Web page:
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Patrick An Introduction to Medicinal Chemistry 3/e Chapter 19 CHOLINERGICS, ANTICHOLINERGICS & ANTICHOLINESTERASES Part 1: Cholinergics & anticholinesterases. Contents Part 1: Cholinergics & anticholinesterases 1. Nerve Transmission (3 slides) 2. Neurotransmitter

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Presentation Transcript
slide1

Patrick

An Introduction to Medicinal Chemistry 3/e

Chapter 19

CHOLINERGICS, ANTICHOLINERGICS

& ANTICHOLINESTERASES

Part 1: Cholinergics & anticholinesterases

slide2

Contents

Part 1: Cholinergics & anticholinesterases

1. Nerve Transmission (3 slides)

2. Neurotransmitter

3. Transmission process (10 slides)

4. Cholinergic receptors (2 slides)

4.1. Nicotinic receptor (2 slides)

4.2. Muscarinic receptor - G Protein coupled receptor (2 slides)

5. Cholinergic agonists

5.1. Acetylcholine as an agonist

5.2. Nicotine and muscarine as cholinergic agonists

5.3. Requirements for cholinergic agonists

6. SAR for acetlcholine (6 slides)

7. Binding site (muscarinic) (3 slides)

8. Active conformation of acetylcholine (2 slides)

9. Instability of acetylcholine

10. Design of cholinergic agonists (7 slides)

11. Uses of cholinergic agonists (2 slides)

[46 slides]

slide3

CHOLINERGIC

NERVOUS

SYSTEM

slide4

1. Nerve Transmission

Peripheral nervous system

CNS

Brain

Peripheral nerves

Muscle

Heart

Gastro-

intestinal

tract

(GIT)

Spinal cord

slide5

Sympathetic nervous system = ‘Fight or Flight Response’

Parasympathetic nervous system = ‘Rest and Digest Response’

Link

Link

slide6

Skeletal

muscle

CNS

(Somatic)

CNS

(Autonomic)

Synapse

Sympathetic

Adrenaline

Adrenal

medulla

AUTONOMIC

Parasympathetic

Smooth muscle

Cardiac muscle

1. Nerve Transmission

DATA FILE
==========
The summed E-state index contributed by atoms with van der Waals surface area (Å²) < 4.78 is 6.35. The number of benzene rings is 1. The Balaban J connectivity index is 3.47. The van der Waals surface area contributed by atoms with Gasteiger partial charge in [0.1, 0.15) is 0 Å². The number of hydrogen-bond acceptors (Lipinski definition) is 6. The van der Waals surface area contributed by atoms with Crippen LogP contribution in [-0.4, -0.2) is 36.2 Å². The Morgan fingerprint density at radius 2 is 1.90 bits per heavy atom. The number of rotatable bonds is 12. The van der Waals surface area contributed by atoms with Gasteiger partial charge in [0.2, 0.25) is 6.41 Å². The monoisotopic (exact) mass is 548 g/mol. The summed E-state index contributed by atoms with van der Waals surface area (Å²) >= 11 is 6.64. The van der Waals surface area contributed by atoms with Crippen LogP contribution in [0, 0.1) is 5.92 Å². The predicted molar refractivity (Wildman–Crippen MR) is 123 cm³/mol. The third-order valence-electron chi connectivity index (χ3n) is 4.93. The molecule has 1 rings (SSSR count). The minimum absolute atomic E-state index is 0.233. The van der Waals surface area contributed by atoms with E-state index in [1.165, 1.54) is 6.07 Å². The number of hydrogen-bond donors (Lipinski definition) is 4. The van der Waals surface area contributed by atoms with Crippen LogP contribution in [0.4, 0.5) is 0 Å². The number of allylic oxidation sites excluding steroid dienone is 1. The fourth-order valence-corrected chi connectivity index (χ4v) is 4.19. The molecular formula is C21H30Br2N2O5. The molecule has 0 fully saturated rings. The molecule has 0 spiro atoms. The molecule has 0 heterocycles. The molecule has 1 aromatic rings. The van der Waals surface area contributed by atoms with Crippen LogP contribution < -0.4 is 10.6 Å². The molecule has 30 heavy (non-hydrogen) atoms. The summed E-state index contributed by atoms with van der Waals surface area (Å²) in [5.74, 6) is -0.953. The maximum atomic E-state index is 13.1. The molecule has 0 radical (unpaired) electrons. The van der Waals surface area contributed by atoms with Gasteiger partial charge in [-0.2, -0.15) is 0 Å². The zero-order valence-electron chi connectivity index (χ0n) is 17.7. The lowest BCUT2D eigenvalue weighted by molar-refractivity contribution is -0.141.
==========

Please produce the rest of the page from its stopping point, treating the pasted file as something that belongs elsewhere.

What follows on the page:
Peripheral nervous system

Ach

(N)

Ach (N)

NA

Ach

(N)

Synapse

Ach

(M)

Ach

(N)

slide10

100-500A

Receptors

New signal

Nerve impulse

Nerve

Nerve

Vesicles containing

neurotransmitters

1. Nerve Transmission

Synapses

Release of

neurotransmitters

Receptor binding

and new signal

slide11

O

+

C

N

M

e

3

H

C

O

3

Acetyl

Choline

2. Neurotransmitter

Acetylcholine (Ach)

slide12

.

.

.

.

.

.

Nerve 2

.

.

.

Nerve 1

Signal

.

Acetylcholinesterase enzyme

Acetylcholine

Cholinergic receptor

Vesicle

3. Transmission process

Signal in nerve 1

slide13

Nerve 2

Nerve 1

Signal

3. Transmission process

Vesicles fuse with membrane and release Ach

slide14

Nerve 2

3. Transmission process

slide15

2o Message

Nerve 2

3. Transmission process

  • Receptor binds Ach
  • Induced fit triggers 2o message
  • Triggers firing of nerve 2
  • Ach undergoes no reaction
slide16

Nerve 2

3. Transmission process

  • Ach departs receptor
  • Receptor reverts to resting state
  • Ach binds to acetylcholinesterase
slide17

Nerve 2

3. Transmission process

Ach hydrolysed

by acetylcholinesterase

slide18

Choline

Nerve 2

Nerve 1

Carrier protein for choline

3. Transmission process

Choline binds to carrier protein

slide19

Nerve 2

Nerve 1

3. Transmission process

Choline transported into nerve

slide20

Nerve 2

Nerve 1

E 1 = Choline acetyltransferase

3. Transmission process

Ach resynthesised

slide21

Nerve 2

Nerve 1

3. Transmission process

Ach repackaged in vesicles

slide22

Nicotine

L-(+)-Muscarine

4. Cholinergic receptors

  • Receptor types
  • Not all cholinergic receptors are identical
  • Two types of cholinergic receptor - nicotinic and muscarinic
  • Named after natural products showing receptor selectivity

Activates cholinergic

receptors at nerve synapses

and on skeletal muscle

Activates cholinergic

receptors on smooth

muscle and cardiac muscle

Acetylcholine is natural messenger for both receptor types

slide23

Nicotine comprises up the 3% the dry weight of the tobacco leaf

  • When inhaled, it rapidly crosses the blood-brain barrier where it activates (acts as an agonist at) the acetylcholine receptors
  • Addiction to nicotine is reported to be one of the hardest addictions to break.